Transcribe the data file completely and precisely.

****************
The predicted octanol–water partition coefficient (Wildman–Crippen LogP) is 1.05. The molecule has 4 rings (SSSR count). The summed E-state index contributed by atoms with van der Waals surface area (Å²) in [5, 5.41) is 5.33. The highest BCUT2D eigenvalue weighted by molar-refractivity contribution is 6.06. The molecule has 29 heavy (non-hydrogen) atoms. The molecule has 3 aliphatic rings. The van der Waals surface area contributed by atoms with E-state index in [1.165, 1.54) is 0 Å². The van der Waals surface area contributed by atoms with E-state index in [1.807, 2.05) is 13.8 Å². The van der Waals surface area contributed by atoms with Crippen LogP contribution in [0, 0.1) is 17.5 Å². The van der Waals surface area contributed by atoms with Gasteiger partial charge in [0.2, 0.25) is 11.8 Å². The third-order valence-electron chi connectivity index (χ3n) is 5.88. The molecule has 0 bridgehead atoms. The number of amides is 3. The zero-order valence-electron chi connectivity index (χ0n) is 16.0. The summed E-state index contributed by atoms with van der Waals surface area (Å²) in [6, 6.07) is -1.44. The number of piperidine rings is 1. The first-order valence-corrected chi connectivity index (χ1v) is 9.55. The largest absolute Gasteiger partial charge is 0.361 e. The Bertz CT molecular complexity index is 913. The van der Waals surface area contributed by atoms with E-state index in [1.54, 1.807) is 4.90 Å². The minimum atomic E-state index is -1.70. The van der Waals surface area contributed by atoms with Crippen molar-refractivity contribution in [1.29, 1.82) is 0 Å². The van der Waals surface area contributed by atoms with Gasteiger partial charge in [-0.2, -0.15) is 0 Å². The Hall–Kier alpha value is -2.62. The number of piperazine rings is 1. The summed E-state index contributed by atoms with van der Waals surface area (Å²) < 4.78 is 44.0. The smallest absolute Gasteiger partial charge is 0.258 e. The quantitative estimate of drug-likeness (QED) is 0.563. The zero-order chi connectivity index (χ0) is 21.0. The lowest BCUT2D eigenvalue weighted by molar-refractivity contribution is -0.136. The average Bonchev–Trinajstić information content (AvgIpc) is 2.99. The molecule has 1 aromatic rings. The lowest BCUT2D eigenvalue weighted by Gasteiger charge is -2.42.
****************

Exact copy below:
The predicted octanol–water partition coefficient (Wildman–Crippen LogP) is 1.05. The molecule has 4 rings (SSSR count). The summed E-state index contributed by atoms with van der Waals surface area (Å²) in [5, 5.41) is 5.33. The highest BCUT2D eigenvalue weighted by molar-refractivity contribution is 6.06. The molecule has 29 heavy (non-hydrogen) atoms. The molecule has 3 aliphatic rings. The van der Waals surface area contributed by atoms with E-state index in [1.165, 1.54) is 0 Å². The van der Waals surface area contributed by atoms with E-state index in [1.807, 2.05) is 13.8 Å². The van der Waals surface area contributed by atoms with Crippen LogP contribution in [0, 0.1) is 17.5 Å². The van der Waals surface area contributed by atoms with Gasteiger partial charge in [0.2, 0.25) is 11.8 Å². The third-order valence-electron chi connectivity index (χ3n) is 5.88. The molecule has 0 bridgehead atoms. The number of amides is 3. The zero-order valence-electron chi connectivity index (χ0n) is 16.0. The summed E-state index contributed by atoms with van der Waals surface area (Å²) in [6, 6.07) is -1.44. The number of piperidine rings is 1. The first-order valence-corrected chi connectivity index (χ1v) is 9.55. The largest absolute Gasteiger partial charge is 0.361 e. The Bertz CT molecular complexity index is 913. The van der Waals surface area contributed by atoms with E-state index in [1.54, 1.807) is 4.90 Å². The minimum atomic E-state index is -1.70. The van der Waals surface area contributed by atoms with Crippen molar-refractivity contribution in [1.29, 1.82) is 0 Å². The van der Waals surface area contributed by atoms with Gasteiger partial charge in [-0.2, -0.15) is 0 Å². The Hall–Kier alpha value is -2.62. The number of piperazine rings is 1. The summed E-state index contributed by atoms with van der Waals surface area (Å²) < 4.78 is 44.0. The smallest absolute Gasteiger partial charge is 0.258 e. The quantitative estimate of drug-likeness (QED) is 0.563. The zero-order chi connectivity index (χ0) is 21.0. The lowest BCUT2D eigenvalue weighted by molar-refractivity contribution is -0.136. The average Bonchev–Trinajstić information content (AvgIpc) is 2.99. The molecule has 1 aromatic rings. The lowest BCUT2D eigenvalue weighted by Gasteiger charge is -2.42.